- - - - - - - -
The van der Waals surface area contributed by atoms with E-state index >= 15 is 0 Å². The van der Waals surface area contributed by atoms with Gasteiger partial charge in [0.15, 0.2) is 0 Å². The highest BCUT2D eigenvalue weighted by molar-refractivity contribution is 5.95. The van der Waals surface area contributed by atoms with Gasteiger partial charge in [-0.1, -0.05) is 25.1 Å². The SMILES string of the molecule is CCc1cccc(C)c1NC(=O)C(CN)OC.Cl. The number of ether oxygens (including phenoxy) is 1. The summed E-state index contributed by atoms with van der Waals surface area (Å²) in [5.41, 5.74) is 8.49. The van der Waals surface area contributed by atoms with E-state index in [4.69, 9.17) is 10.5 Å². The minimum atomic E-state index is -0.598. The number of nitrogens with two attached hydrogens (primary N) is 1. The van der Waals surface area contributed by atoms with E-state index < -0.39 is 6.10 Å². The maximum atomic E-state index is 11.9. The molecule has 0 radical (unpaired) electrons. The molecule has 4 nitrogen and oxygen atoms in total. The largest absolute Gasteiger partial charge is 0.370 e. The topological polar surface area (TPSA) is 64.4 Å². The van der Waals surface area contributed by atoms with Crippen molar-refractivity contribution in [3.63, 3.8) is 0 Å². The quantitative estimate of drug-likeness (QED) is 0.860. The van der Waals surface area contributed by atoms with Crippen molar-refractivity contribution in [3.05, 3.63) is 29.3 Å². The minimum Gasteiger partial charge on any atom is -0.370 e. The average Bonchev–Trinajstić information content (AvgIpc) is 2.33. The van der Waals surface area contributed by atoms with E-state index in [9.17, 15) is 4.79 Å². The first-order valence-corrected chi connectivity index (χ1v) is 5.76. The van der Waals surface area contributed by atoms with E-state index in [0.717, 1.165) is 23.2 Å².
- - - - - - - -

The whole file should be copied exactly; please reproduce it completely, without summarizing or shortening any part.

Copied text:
The van der Waals surface area contributed by atoms with E-state index >= 15 is 0 Å². The van der Waals surface area contributed by atoms with Gasteiger partial charge in [0.15, 0.2) is 0 Å². The highest BCUT2D eigenvalue weighted by molar-refractivity contribution is 5.95. The van der Waals surface area contributed by atoms with Gasteiger partial charge in [-0.1, -0.05) is 25.1 Å². The SMILES string of the molecule is CCc1cccc(C)c1NC(=O)C(CN)OC.Cl. The number of ether oxygens (including phenoxy) is 1. The summed E-state index contributed by atoms with van der Waals surface area (Å²) in [5.41, 5.74) is 8.49. The van der Waals surface area contributed by atoms with E-state index in [4.69, 9.17) is 10.5 Å². The minimum atomic E-state index is -0.598. The number of nitrogens with two attached hydrogens (primary N) is 1. The van der Waals surface area contributed by atoms with E-state index < -0.39 is 6.10 Å². The maximum atomic E-state index is 11.9. The molecule has 0 radical (unpaired) electrons. The molecule has 4 nitrogen and oxygen atoms in total. The largest absolute Gasteiger partial charge is 0.370 e. The topological polar surface area (TPSA) is 64.4 Å². The van der Waals surface area contributed by atoms with Crippen molar-refractivity contribution in [3.63, 3.8) is 0 Å². The quantitative estimate of drug-likeness (QED) is 0.860. The van der Waals surface area contributed by atoms with Crippen molar-refractivity contribution in [3.05, 3.63) is 29.3 Å². The minimum Gasteiger partial charge on any atom is -0.370 e. The average Bonchev–Trinajstić information content (AvgIpc) is 2.33. The van der Waals surface area contributed by atoms with E-state index in [9.17, 15) is 4.79 Å². The first-order valence-corrected chi connectivity index (χ1v) is 5.76. The van der Waals surface area contributed by atoms with E-state index in [0.717, 1.165) is 23.2 Å².